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Publication numberUS6180475 B1
Publication typeGrant
Application numberUS 09/134,702
Publication dateJan 30, 2001
Filing dateAug 14, 1998
Priority dateDec 23, 1997
Fee statusPaid
Also published asUS6018180
Publication number09134702, 134702, US 6180475 B1, US 6180475B1, US-B1-6180475, US6180475 B1, US6180475B1
InventorsJon D. Cheek, Derick J. Wristers, H. Jim Fulford
Original AssigneeAdvanced Micro Devices, Inc.
Export CitationBiBTeX, EndNote, RefMan
External Links: USPTO, USPTO Assignment, Espacenet
Transistor formation with local interconnect overetch immunity
US 6180475 B1
Abstract
An integrated circuit transistor and a method for making the same are provided. The transistor is resistant to junction shorts due to the overetch of local interconnect trenches. The transistor includes a source/drain region with a first junction and a second junction that is located deeper than the first junction in the portion of the active area susceptible to the overetch junction short phenomena. The second junction is established by ion implantation through a mask that is patterned to create an opening corresponding to the intersection of the layouts of the active area and the local interconnect trench. Using this method, the second junction is only established where needed to prevent shorting and does not impede transistor performance.
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Claims(11)
What is claimed is:
1. A method of fabricating an integrated circuit transistor in a substrate for connection to a local interconnect in a trench, the substrate having an active area, comprising the steps of:
forming a gate electrode on the substrate;
forming a first source/drain region and a second source/drain region in the substrate, the first source/drain region having a first junction at a first depth in the substrate;
applying a mask to the substrate and patterning the mask to create an opening defined by the intersection of the layouts of the active area and the trench; and
implanting a dopant species through the opening to provide the first source/drain region with a second junction that is deeper than the first junction.
2. The method of claim 1, comprising the steps of applying a dielectric layer to the substrate, forming the trench in the dielectric layer, and depositing a conducting material in the trench.
3. The method of claim 1, wherein the step of applying the mask comprises depositing a layer of photoresist.
4. The method of claim 1, wherein the step of forming the first and second source/drain regions comprises implanting the dopant species into the substrate.
5. A method of making a source/drain region in an integrated circuit transistor in a substrate for connection to a local interconnection in a trench, the substrate having an active area, comprising the steps of:
implanting a first dopant of a first dopant type into the active area to establish the source/drain region, the source/drain region having a first junction at a first depth in the substrate;
applying a mask to the substrate and patterning the mask to create an opening in the mask defined by the intersection of the layouts of the active area and the trench; and
implanting a second dopant of the first dopant type into the substrate through the opening to provide the source/drain region with a second junction that is deeper than the first junction.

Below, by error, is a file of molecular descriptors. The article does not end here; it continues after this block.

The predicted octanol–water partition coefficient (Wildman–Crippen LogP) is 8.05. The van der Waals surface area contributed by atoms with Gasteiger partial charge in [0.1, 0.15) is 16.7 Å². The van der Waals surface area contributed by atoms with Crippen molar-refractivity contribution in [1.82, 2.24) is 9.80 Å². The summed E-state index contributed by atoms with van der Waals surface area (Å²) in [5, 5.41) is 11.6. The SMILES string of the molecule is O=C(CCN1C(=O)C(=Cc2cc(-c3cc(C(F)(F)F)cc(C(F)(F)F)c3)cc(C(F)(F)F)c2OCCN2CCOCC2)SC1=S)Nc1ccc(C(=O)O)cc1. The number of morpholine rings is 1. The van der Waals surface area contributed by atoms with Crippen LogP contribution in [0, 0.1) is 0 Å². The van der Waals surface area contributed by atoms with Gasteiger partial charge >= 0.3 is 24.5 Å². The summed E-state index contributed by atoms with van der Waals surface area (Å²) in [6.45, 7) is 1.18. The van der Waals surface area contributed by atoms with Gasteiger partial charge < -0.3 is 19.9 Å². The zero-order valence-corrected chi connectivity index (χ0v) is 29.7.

6. The method of claim 5, comprising the steps of applying a dielectric layer to the substrate, forming the trench in the dielectric layer, and depositing a conducting material in the trench.
7. The method of claim 5, wherein the step of applying the mask comprises depositing a layer of photoresist.
8. A method of fabricating a local interconnect in a trench for a semiconductor device having a source/drain region of a first dopant type with a first junction depth in a substrate having an active area, comprising the steps of:
applying a mask to the semiconductor device and patterning the mask to create an opening defined by the intersection of the layouts of the active area and the trench;
implanting a dopant species of the first dopant type into the substrate through the opening to define a second junction for the source/drain region having a second depth greater than the first junction depth;
applying a dielectric layer to the substrate;
forming the trench in the dielectric layer; and
depositing a conducting material in the trench.
9. The method of claim 8, wherein the step of applying the mask comprises applying photoresist to the substrate.
10. The method of claim 8, wherein the step of applying a dielectric layer comprises depositing TEOS on the substrate.
11. The method of claim 8, wherein the step of depositing a conducting material comprises depositing tungsten by a chemical vapor deposition process.
Description

This application is a divisional of application Ser. No. 08/996,648, filed Dec. 23, 1997.

BACKGROUND OF THE INVENTION

1. Field of the Invention

This invention relates generally to semiconductor processing, and more particularly, to an integrated circuit that has an overetch resistant local interconnect structure, and a method for making the same.

2. Description of the Related Art

Modern integrated circuits routinely contain millions of individual transistors and other electronic components. Most of the interconnections for the numerous individual transistors in a modern integrated circuit are provided via one or more metallization layers that serve as global interconnect levels. Each metallization layer is ordinarily deposited on the substrate of the integrated circuit as a single continuous layer that is thereafter patterned lithographically and etched to remove metal from areas where metal lines are not required.

In addition to the one or more metallization layers, modern integrated circuits also incorporate numerous routing-restricted interconnect levels commonly known as local interconnect (“LI”). LIs are used for short metallization runs such as those that locally interconnect gates and drains in NMOS and CMOS circuits and those that connect a given metallization layer to a particular structure in the integrated circuit.